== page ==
You´ll remember that a week ago today, the day of Aaron´s memorial service, I pedalled to the world´s end, rediscovered God, was made new again in the salt waters of the Casamance River, began the road where it stopped, fell into a dance, and gave warm goodbyes by the fire. Apparently this will be a weekly ritual. Here I find myself within the Impluvium of Seleky, having just completed what I consider to be my first official day of fieldwork this season.
Meet Remy Sagna is a fisherman from Bandial, the village that lies on the precipice of the earth. He was among the Casamancaises who welcomed me last Wednesday. When I told him I was interested in discovering the differences among the languages of the area, he launched into a tirade about how different the Joola spoken in Bandial was from the other Joola languages, which were also considered to be Bandial. At one point he even said that it was the tone that is different. It was like that “Did we just become best friends?” scene from Step Brothers. I took a brief vacation to the beach last week and he called me simply to tell me to bring a notebook and a pen when I next go there. When I arrived today he had already started his own notebook for me; here is a page from it:
The first thing he did was teach me his orthography conventions which (naturally) include the marking the difference between ‘light’ [-ATR] and ‘heavy’ [+ATR] vowels. (Did I mention that we are actually bffs? We even dressed alike yesterday!) Another topic we discussed last week (which feels like years ago now of course) was, one of my favorite games, who is better at life (Africans vs Toubabs). He was quite impressed with my iPhone’s ability to capture the internet in such a remote location (well, as am I in fact) so on the basis of that, he awarded the prize to the Toubabs. But, I countered; Toubabs can’t survive without all this technology (we can’t even build a fire, etc.). So, in addition to my notebook, a new shell for my collection to pass along to my mom, he also prepared fish caught freshly this morning and rice just harvested from the field this season. After lunch he let me take a nap in his enormous bed in his palace of a house – ten rooms – all constructed out of mud with a palm tree and grass roof! I told him it’s the Buckingham Palace of The Kingdom. Obviously, African team is awarded major points so for now it’s like most of the matches from the African cup of Nations this year – a draw.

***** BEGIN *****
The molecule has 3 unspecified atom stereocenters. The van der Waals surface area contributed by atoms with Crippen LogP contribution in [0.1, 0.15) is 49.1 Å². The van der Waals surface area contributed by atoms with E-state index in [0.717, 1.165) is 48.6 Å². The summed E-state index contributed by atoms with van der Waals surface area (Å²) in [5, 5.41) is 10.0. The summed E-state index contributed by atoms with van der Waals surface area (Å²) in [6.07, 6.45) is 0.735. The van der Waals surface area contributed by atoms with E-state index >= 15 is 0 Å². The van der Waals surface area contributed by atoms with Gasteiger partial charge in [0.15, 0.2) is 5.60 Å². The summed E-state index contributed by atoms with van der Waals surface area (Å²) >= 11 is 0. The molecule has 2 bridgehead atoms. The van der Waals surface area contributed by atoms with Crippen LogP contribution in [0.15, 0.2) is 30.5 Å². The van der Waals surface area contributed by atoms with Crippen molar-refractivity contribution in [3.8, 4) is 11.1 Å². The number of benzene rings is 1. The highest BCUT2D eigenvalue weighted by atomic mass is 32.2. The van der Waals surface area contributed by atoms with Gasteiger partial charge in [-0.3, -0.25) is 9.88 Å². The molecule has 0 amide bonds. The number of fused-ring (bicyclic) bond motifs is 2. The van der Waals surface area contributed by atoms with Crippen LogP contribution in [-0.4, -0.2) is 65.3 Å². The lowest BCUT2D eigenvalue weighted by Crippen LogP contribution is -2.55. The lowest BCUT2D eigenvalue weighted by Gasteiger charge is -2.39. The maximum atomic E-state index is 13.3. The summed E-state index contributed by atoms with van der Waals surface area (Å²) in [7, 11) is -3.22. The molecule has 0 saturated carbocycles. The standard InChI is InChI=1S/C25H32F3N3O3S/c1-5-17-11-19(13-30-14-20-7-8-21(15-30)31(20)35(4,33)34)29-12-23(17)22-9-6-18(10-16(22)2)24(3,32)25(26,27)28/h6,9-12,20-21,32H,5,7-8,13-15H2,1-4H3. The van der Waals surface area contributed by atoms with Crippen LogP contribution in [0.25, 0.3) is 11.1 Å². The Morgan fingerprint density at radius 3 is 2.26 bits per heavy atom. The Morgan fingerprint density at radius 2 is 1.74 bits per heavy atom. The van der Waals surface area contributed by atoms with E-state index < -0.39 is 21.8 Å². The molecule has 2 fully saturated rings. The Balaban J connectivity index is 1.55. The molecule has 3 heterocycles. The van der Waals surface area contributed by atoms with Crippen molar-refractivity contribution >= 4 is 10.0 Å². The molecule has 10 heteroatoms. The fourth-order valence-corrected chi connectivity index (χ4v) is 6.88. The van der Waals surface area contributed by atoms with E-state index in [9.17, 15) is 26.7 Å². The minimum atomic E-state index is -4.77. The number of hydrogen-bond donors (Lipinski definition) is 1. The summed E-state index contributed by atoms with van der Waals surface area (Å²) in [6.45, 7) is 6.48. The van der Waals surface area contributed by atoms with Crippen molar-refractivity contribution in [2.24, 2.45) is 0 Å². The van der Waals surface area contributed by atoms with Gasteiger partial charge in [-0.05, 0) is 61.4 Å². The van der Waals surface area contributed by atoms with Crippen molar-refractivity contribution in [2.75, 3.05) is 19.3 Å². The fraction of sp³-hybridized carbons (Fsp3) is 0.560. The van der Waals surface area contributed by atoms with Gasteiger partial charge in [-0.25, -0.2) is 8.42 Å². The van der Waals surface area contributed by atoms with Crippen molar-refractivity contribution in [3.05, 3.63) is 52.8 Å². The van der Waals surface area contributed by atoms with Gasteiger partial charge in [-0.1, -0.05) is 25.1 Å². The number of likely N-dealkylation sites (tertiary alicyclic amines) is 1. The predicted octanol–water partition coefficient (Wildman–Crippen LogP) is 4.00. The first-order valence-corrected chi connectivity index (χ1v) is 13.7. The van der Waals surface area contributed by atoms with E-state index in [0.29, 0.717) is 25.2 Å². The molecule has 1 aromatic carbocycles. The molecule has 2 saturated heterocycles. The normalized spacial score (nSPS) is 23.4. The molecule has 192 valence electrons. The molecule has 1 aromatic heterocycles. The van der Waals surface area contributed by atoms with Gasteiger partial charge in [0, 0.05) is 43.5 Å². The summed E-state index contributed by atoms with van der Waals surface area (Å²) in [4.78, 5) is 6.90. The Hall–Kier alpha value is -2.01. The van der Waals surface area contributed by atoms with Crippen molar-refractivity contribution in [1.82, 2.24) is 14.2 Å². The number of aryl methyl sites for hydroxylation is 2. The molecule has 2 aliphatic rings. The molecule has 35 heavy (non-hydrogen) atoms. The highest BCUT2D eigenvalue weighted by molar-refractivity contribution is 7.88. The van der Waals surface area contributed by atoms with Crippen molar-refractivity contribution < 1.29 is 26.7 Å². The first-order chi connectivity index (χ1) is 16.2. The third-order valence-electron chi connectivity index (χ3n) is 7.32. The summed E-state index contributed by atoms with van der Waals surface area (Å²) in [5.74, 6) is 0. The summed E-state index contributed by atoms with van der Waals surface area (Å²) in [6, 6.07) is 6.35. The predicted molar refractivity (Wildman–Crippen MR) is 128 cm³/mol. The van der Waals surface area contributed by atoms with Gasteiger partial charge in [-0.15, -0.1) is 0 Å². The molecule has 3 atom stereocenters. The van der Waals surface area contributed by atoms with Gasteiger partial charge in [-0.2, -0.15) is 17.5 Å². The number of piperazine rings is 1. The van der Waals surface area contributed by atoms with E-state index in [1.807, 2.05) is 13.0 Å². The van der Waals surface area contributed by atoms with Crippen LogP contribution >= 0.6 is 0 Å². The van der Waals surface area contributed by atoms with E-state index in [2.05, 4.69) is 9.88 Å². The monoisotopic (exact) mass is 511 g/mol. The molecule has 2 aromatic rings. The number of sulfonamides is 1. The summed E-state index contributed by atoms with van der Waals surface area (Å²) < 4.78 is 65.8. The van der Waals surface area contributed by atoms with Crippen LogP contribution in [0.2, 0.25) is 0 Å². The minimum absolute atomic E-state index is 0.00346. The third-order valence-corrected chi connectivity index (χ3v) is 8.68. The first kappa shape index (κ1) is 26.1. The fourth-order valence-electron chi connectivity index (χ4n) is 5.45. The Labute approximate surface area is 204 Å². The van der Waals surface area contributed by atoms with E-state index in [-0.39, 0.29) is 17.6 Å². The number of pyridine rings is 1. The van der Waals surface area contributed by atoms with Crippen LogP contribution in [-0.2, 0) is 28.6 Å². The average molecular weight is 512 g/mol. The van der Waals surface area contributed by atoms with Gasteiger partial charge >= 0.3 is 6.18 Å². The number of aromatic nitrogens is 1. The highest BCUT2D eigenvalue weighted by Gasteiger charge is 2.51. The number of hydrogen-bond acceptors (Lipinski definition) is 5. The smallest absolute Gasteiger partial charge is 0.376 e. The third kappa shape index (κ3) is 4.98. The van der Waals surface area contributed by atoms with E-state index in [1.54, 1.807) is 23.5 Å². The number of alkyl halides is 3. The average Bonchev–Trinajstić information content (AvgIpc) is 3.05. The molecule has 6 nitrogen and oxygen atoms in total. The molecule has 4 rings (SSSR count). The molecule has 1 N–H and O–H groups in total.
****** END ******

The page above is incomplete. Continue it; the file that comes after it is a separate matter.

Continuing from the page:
But before we begin the real work of recording the comparative word list I have from the other team members, we go visit the chief. I was very pleased to do this of course as I do love the chiefs and I actually welcome this type of formality and bureaucracy. However, I had neglected to bring a gift for the chief, having only brought a box of wine for Remy. Fortunately, one of my other now dear friends, Nina, at whose house we spent the afternoon last week, a wonderful young woman who refuses the advances of Paco, the French fisherman, because he is already living with a woman at his island abode, has wine for us to buy. I hadn’t noticed it last time but my mom will so appreciate that her house has bottles built into the mud, which glisten in the sun.
The chief was gracious and in a notebook of his own, wrote down answers to the questions he asked me so that he could inform the village of my intentions. He was also thrilled that someone was interested in his language and discussed the differences between the documented dialects of Joola Bandial and their own speech, which he considered to be therefore undocumented. So much for my aspirations to become an armchair linguist; sitting around in comfy places simply analyzing the data of others. Well, I wouldn’t care much for that life anyways.
Now that the ‘doors are open’, we went through the first half of the comparative word list with ease since Remy reads and writes in French, Bandial, and what he refers to as the mixed language, ‘Brinois’, the Joola spoken in Brin. This fits perfectly with my own hypothesis that the language there is indeed a mixed variety, like a creole, but with no European superstrate. Not only is Remy proud of his village’s language, he, like many of the area, is also very proud of The Casamance. Many a Casamancaises I have heard say, this is not Senegal, this is The Casamance, but it is only Remy who today referenced Dakar as “there in Senegal” when talking about a friend who died there recently of supposed poisoning.
As today would have found me arriving in London, though it is in many ways quite difficult to be here without my companions, I am confirmed that this is the place to be for now.
(note that I wrote this up yesterday – the 21 January – but because the Impluvium lodge at Seleky runs on solar power and this being Harmattan season, the sun wasn’t strong enough to provide sufficient power to run the internet. Now I’m at the Impluvium lodge in neighbouring Enampore, but the photos aren’t loading in either. Oh well, the Toubabs lose again.